Economists at FAU examine political instruments for creating equal living conditions
With instruments such as financial equalisation schemes or subsidies for investments politicians seek to create equal living conditions across the regions. But are these measures effective? Are they accepted by the population? Researchers at FAU and Philipps-Universität Marburg have been examining these questions in a project funded by the Volkswagen Foundation with approximately 850,000 euros.
The living and working conditions in different parts of Europe, even in different parts of Germany, are not at all equal. Instead, prosperity and opportunities depend on a variety of factors, such as how strongly the population is declining and how much the proportion of elderly people is increasing in a region. The regional, social and economic inequality has a negative effect on people’s trust in the political and social system. Therefore, creating equal living conditions in Germany and harmonising conditions across the regions of the European Union are at the top of the political agenda. German politicians use a wide range of political instruments in this regard: from public social security funds to the financial equalisation scheme for the German regions and Länder to specific subsidisation of structurally weak regions.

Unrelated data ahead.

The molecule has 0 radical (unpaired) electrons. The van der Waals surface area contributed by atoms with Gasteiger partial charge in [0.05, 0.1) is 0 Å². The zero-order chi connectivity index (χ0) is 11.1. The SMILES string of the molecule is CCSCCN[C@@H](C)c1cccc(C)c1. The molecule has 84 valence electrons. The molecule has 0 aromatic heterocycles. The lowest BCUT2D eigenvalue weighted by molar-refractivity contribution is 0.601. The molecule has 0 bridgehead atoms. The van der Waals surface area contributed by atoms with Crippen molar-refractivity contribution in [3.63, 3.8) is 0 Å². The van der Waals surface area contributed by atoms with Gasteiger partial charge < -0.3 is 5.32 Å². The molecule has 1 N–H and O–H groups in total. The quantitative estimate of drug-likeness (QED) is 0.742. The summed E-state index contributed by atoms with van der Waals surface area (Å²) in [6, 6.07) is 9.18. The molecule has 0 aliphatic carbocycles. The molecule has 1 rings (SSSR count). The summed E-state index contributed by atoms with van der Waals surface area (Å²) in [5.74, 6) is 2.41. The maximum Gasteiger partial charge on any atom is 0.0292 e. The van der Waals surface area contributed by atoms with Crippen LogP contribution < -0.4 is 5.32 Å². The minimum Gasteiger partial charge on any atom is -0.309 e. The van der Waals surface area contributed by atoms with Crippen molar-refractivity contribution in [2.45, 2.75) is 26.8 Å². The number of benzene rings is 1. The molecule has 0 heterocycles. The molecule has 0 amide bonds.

But are these measures effective? Are they accepted by the population? Is there a discrepancy between effectiveness and perceived effectiveness? This question is now being addressed for the first time by economists in an extensive research project. In their three-year project, Prof. Dr. Matthias Wrede from FAU’s Chair of Social Policy and Prof. Dr. Martin Abraham from FAU’s Chair of Sociology and Empirical Social Research (focus on labour market policy), as well as Prof. Dr. Thomas Brenner from Phillips-Universität Marburg, will analyse the effectiveness and the level of acceptance of different political instruments and correlate the results. This interdisciplinary research project combines expert knowledge from the areas of economics, sociology and economic geography in equal measure. In addition to the econometric and statistical methods used for their analysis, the researchers have started a comprehensive survey among the population. The survey participants are presented with certain political instruments and the impact they have. Based on the effects described the participants can decide which measures they would be willing to support, even if certain sacrifices had to be made.
‘The results gained from taking such a critical look at political instruments which are currently applied should help assess which kind of structural policies are, in fact, useful for creating more just living conditions,’ says Prof. Dr. Matthias Wrede. ‘It is generally interesting to see how an instrument is perceived by the population, but also how individual parameters can be modified so as to increase a measure’s acceptance.’
Information for the press:
Prof. Dr. Matthias Wrede
Phone: +49 911 5302952